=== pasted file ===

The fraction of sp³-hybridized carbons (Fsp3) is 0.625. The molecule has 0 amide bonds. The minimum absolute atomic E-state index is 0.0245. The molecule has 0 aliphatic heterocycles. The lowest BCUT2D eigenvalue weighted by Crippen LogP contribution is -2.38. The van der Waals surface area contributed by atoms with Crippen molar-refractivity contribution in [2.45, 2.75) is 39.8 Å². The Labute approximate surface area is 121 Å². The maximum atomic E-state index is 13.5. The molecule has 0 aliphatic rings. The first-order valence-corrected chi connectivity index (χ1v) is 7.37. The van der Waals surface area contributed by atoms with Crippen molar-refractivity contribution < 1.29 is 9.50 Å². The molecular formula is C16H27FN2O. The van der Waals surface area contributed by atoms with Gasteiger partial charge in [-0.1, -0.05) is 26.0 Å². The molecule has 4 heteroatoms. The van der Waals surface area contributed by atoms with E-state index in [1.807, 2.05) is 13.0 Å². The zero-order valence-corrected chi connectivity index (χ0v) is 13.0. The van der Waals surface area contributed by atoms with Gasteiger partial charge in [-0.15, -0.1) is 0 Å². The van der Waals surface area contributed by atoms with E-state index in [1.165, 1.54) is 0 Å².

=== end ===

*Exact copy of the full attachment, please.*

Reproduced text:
The fraction of sp³-hybridized carbons (Fsp3) is 0.625. The molecule has 0 amide bonds. The minimum absolute atomic E-state index is 0.0245. The molecule has 0 aliphatic heterocycles. The lowest BCUT2D eigenvalue weighted by Crippen LogP contribution is -2.38. The van der Waals surface area contributed by atoms with Crippen molar-refractivity contribution in [2.45, 2.75) is 39.8 Å². The Labute approximate surface area is 121 Å². The maximum atomic E-state index is 13.5. The molecule has 0 aliphatic rings. The first-order valence-corrected chi connectivity index (χ1v) is 7.37. The van der Waals surface area contributed by atoms with Crippen molar-refractivity contribution < 1.29 is 9.50 Å². The molecular formula is C16H27FN2O. The van der Waals surface area contributed by atoms with Gasteiger partial charge in [-0.1, -0.05) is 26.0 Å². The molecule has 4 heteroatoms. The van der Waals surface area contributed by atoms with E-state index in [1.807, 2.05) is 13.0 Å². The zero-order valence-corrected chi connectivity index (χ0v) is 13.0. The van der Waals surface area contributed by atoms with Gasteiger partial charge in [-0.15, -0.1) is 0 Å². The van der Waals surface area contributed by atoms with E-state index in [1.165, 1.54) is 0 Å².